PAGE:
The Belgian state apparatus which collaborated with the Nazi authorities does not on the whole – with notable exceptions – come out well, though the fact that large numbers of Jews remained in hiding is testament to the support of sections of the wider community, and Belgian co-operation decreased as the German persecution became more naked.  This is in contrast to the tolerance Belgium displayed before the invasion, becoming home to many displaced Jews from other countries, notably Poland.  But the focus is not just on those who actively assisted the Nazis; those who stood by passively were also complicit.  The centre is thus an act of remembrance for all Belgians, not just its Jewish citizens.  The top floor is given over to temporary exhibitions about other genocides, broadening the scope from what happened at Mechelen and elsewhere during the Second World War; the one during my visit comprised large-scale photographs dealing with the documentation of the victims and the crimes that were perpetrated against them during the Guatemalan civil war.

Looking at the photographs of those who died in the concentration camps, what struck me was how ordinary they looked.  One that caught my eye was of a casually-dressed man in glasses sitting on a sofa.  He looked much like I do, casually dressed, in glasses, sitting on the sofa.  I couldn’t really see how he was so different from me in any way that someone would want to murder him for no other reason than that he happened to be Jewish.  These are not anonymous individuals, statistics, they are real people, who had hopes and fears like anybody else.  What really made me think how much alike they and we are though was a particular photograph.  It is of two men standing side by side, with cigarettes in their hands, taken outside a Jewish restaurant in Charleois, Belgium, in 1936.  That they are both holding their cigarettes in their left hands suggests that they are brothers.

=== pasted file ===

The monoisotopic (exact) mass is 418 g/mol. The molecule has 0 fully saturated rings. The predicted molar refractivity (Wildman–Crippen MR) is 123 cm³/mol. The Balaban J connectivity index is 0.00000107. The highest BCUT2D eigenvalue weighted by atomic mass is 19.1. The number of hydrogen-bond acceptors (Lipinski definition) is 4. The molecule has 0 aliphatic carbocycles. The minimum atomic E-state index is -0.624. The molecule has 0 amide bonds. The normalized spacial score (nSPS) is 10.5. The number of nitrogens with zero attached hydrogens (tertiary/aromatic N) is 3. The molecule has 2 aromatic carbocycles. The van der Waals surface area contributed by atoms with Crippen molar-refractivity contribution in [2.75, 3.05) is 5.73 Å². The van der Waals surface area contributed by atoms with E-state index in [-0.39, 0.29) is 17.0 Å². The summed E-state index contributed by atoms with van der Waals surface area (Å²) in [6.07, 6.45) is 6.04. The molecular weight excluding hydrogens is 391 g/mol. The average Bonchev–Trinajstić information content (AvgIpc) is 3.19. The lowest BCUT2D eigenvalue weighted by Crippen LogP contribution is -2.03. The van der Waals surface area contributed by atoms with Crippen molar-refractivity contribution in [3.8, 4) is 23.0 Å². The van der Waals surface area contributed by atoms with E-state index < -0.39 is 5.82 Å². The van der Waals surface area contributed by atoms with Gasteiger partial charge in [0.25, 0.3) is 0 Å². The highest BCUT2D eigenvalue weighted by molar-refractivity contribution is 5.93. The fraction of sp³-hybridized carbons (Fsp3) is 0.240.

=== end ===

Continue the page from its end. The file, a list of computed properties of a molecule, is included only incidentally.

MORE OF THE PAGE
Whether they are or not, the picture reminded me strongly of one of my favourite photographs of my father (on the left), standing outside the Union Tavern, Camberwell New Road, south London, in 1955 with his brother George, the pair similarly holding cigarettes. 

 Different times and circumstances, but still two ordinary men standing in the street with cigarettes.  Was either of those men photographed in 1936 alive a decade later?  We can be thankful that we in the West today are immeasurably more comfortable than are those who suffer oppression, while we are reminded, both from historical and contemporary examples, how fragile that comfort can be.

When we arrived at Kazerne Dossin a party of school students was just finishing a tour and congregating with their mobile phones. It was good to see young people being exposed to these exhibits, though who knows what lessons they took away, but otherwise it was all fairly quiet.  More people should make the trip to Mechelen and see what can happen to ordinary people, little different to anybody else, who are persecuted by those who pursue a ruthless and unbending ideology of hate.  That anti-Semitism is still a problem was demonstrated by the presence of armed soldiers in the foyer (we also visited the Jewish Museum of Belgium in Brussels, where four people were murdered in May 2014, and that too has armed guards among other stringent security measures).

The barracks across the road, where deportees gathered to wait for the transports, have been converted into flats, the courtyard landscaped.  The building has been put to positive use, but it still felt a little uncomfortable walking through the doorway and visualising where, based on a photograph we saw in the museum, arrivals had clustered, lorries had stood, and where possessions had been left, symbolic of the soon-to-be absence of those rounded up.  The past suddenly felt very present as we stood there.

 Anybody visiting Brussels or Antwerp should seriously consider visiting Kazerne Dossin.  It deals with specific instances of mass murder but draws out broader lessons which are timeless.  These oblige us to think about the mechanisms that enable such barbarous acts and how we might respond in similar circumstances; how resistant to demagoguery we would be when the entire regime is bent on the systematic annihilation of its opponents and those who, for ideological reasons, it deems unworthy of life.

The Nazis’ victims may be gone, but Kazerne Dossin, for as long as it stands, will perpetuate their memory.